Free Shipping on Order Over $60
AfterPay Available
Pretty Girls

Pretty Girls 1

by Karin Slaughter

Paperback / softback Publication Date: 01/07/2015

5/5 Rating 1 Reviews
The compelling new standalone novel from the Sunday Times No. 1 bestselling author of Unseen and Cop Town. With a missing girl in the news, Claire Scott can't help but be reminded of her sister, who disappeared twenty years ago in a mystery that was never solved. But when Claire begins to learn the truth about her sister, nothing will ever be the same.
Contemporary fiction
Paperback / softback
Publication Date:
Penguin Random House
Country of origin:
United Kingdom
Dimensions (mm):
Karin Slaughter

Karin Slaughter is one of the world's most popular and acclaimed storytellers.

Published in 36 languages, with more than 35 million copies sold across the globe, her sixteen novels include the Grant County and Will Trent books, as well as the Edgar-nominated Cop Town and the instant New York Times bestselling novel Pretty Girls.

A native of Georgia, Karin currently lives in Atlanta. Her Will Trent series, Grant County series, and standalone novel Cop Town are all in development for film and television.

Click 'Notify Me' to get an email alert when this item becomes available

Customer Reviews

Average Rating

5 / 5 (1 Ratings)
  • Another brilliant read!

    by on

    “You couldn’t turn on the TV without hearing about the missing teenage girl. Sixteen years old. White. Middle class. Very pretty. No one ever seemed quite as outraged when an ugly woman went missing.”

    Pretty Girls is the second stand-alone novel by popular American author, Karin Slaughter. Claire Scott’s sister has been missing for twenty-four years, so she notices reports of missing girls. But her attention to the latest case understandably deviates when Paul, her husband of eighteen years, is stabbed to death before her eyes in an alley behind the bar they have just left. And when she comes home from his funeral to a police and FBI presence in response to a disturbed-in-progress burglary, she feels the loss of her beloved husband even more acutely. Her grief turns to confusion as she searches Paul’s computer for files his business partner needs. Shock and anger have her turning to the one person she knows she can trust.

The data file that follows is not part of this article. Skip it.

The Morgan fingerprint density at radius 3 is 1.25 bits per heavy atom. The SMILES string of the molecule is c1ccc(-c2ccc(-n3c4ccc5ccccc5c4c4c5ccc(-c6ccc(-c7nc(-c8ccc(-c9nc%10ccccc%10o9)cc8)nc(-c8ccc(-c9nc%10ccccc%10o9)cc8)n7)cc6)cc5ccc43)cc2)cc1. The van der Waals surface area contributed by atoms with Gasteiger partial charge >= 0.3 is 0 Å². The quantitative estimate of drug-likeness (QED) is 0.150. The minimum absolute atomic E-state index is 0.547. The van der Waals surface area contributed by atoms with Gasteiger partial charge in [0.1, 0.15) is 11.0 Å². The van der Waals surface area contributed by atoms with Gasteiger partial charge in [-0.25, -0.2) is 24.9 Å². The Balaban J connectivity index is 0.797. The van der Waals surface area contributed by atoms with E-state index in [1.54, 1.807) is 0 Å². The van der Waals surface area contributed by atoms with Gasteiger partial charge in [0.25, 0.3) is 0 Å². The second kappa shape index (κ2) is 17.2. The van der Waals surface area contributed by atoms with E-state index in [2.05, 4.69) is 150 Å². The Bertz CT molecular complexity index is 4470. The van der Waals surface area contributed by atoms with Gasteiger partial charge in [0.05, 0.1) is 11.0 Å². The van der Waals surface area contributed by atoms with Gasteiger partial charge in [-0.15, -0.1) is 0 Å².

Slaughter employs three narrative strands for this novel: two tell the story from the point of view of her (eventually) very gutsy heroines; the third is in the form of a heart-broken but determined father writing to his still-missing daughter. Slaughter demonstrates how the heartbreak of a missing child or sibling can break apart even the closest family. She also broaches a seldom-mentioned subject, the universal reaction to which will be utter repugnance, except, of course, by its vile proponents. The power of money, OCD and the need for control, corrupt law enforcement officers and greed also feature. Some of the heroines of this tale (and there are at least three) will surprise readers with their courage. And of course, none of the characters is quite what they first seem.

    Slaughter manages to relieve some tension-filled moments with the black humour that laces the two female narrators’ inner monologue. Her characters also display insight and wisdom: “…if a man rejects a woman, she goes home and cries for a few days. If a woman rejects a man, he can rape and kill her” and “Claire had realised a long time ago that if you lie with enough conviction, you can usually fool yourself” are a two examples. Once again, Slaughter gives the reader a real page turner, full of twists and surprises. She occasionally allows the reader to relax momentarily before once again throwing a shocking revelation at them. Fans may hold their breath, wondering: can she do it again? The answer is a resounding yes! Another brilliant read!